Moreover, Dowland gradually rewrote some vocal pieces for solo lute or for viola da gamba ensemble. This is the case with the opening song of this concert, Can she excuse my Wrongs, which underwent both modifications. Conversely, the vocal reworking of the Lachrymae pavan originally written for lute appeared with Dowland’s own text Flow my Teares in the collection The Second Booke of Songs or Ayres, of 2, 4 and 5 parts (London 1600). This song became a sort of a musical signature that later appeared in other compositions by Dowland for viola da gamba ensemble (Lachrimae or Seaven Teares, London 1604) and also inspired imitations by other composers. Dowland’s own reworking for solo lute Galliard to Lachrimae ends the composer’s last collection of songs, A Pilgrime Solace (London 1612). We encounter both originally vocal pieces and instrumental pieces underlaid with text, such as Shall I strive with words to move, whose original version for solo lute was called Mignarde and which subsequently was arranged for viola da gamba ensemble under the name M. Henry Noel His Galliard.
The peak of Dowland’s song writing and undoubtedly one of his most impressive pieces of this kind is In darkness let me dwell from the collection A musicall Banquet (London 1610). It bears testimony of Dowland’s melodic mastery and great receptivity to the character of the sung text. The perfect harmony between these two components suggests, like in the case with Flow my teares, that we here are hearing the composer-poet’s own song text.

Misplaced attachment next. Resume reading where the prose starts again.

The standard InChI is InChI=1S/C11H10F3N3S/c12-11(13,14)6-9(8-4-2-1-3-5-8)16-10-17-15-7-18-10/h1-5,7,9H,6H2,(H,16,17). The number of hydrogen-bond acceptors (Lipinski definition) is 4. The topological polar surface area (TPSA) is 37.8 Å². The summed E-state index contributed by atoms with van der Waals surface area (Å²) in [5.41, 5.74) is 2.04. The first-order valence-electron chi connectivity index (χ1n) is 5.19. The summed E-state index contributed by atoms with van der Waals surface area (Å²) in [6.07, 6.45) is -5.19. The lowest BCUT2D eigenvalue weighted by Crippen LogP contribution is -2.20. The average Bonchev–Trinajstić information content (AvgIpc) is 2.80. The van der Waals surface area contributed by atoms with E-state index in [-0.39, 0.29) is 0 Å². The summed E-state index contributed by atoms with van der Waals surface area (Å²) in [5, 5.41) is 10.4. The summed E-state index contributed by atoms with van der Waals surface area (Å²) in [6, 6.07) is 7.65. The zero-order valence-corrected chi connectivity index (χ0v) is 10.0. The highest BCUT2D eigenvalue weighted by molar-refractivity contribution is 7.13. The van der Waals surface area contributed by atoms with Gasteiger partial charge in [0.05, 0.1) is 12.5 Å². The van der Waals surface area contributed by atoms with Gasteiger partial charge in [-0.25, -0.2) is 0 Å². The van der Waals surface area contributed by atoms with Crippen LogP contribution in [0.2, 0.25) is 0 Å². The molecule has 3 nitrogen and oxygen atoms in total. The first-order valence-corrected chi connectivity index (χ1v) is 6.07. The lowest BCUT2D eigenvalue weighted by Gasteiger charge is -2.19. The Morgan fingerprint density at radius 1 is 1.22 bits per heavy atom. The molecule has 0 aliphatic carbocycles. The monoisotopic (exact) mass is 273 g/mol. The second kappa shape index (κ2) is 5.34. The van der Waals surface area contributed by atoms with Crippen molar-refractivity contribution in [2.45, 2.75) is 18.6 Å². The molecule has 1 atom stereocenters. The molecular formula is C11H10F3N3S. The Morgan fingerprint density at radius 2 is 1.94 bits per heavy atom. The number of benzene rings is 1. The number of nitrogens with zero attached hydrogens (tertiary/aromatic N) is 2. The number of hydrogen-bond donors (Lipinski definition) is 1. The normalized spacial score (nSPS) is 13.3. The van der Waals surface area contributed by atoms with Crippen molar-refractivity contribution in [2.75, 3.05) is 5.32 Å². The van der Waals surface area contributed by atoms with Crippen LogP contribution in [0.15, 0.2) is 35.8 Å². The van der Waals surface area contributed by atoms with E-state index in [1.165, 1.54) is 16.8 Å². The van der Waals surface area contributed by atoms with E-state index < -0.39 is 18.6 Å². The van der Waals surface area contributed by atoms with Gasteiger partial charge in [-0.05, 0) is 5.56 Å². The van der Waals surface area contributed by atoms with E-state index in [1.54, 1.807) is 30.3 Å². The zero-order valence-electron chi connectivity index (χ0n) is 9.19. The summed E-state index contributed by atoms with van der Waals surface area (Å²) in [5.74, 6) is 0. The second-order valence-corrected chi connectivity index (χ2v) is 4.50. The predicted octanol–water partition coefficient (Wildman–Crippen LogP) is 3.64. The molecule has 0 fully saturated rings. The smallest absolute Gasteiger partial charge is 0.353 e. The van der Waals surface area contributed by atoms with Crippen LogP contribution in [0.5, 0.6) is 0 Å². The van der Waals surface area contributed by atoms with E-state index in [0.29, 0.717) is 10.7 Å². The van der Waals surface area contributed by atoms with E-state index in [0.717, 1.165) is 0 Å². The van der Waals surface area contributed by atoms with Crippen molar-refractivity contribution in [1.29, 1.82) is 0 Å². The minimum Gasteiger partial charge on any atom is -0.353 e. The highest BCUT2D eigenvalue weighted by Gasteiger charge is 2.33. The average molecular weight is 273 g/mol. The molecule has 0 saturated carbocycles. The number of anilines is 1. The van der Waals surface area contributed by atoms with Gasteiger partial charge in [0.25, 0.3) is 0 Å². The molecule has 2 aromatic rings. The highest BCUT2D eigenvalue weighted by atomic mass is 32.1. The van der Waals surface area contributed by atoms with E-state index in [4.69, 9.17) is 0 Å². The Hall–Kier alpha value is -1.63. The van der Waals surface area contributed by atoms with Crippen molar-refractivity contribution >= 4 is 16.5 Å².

The lutenist John Dowland is today represented by instrumental pieces for one or more lutes. The title Frog Gaillard deserves some elaboration. It probably aims at the youngest son of the French King Henry II, Hercules Francis of Anjou (1555–1584), who aspired for the hand of Queen Elizabeth I. It was she who jokingly called him “the frog”. The Frog Galliard is also very close to one of Dowland’s songs, Now, O now I needs must part (First Book of Songes), however, is not clear which of the compositions was the first. Like Flow my teares also this galliard has enjoyed many reworking from the pens of Downland’s contemporaries.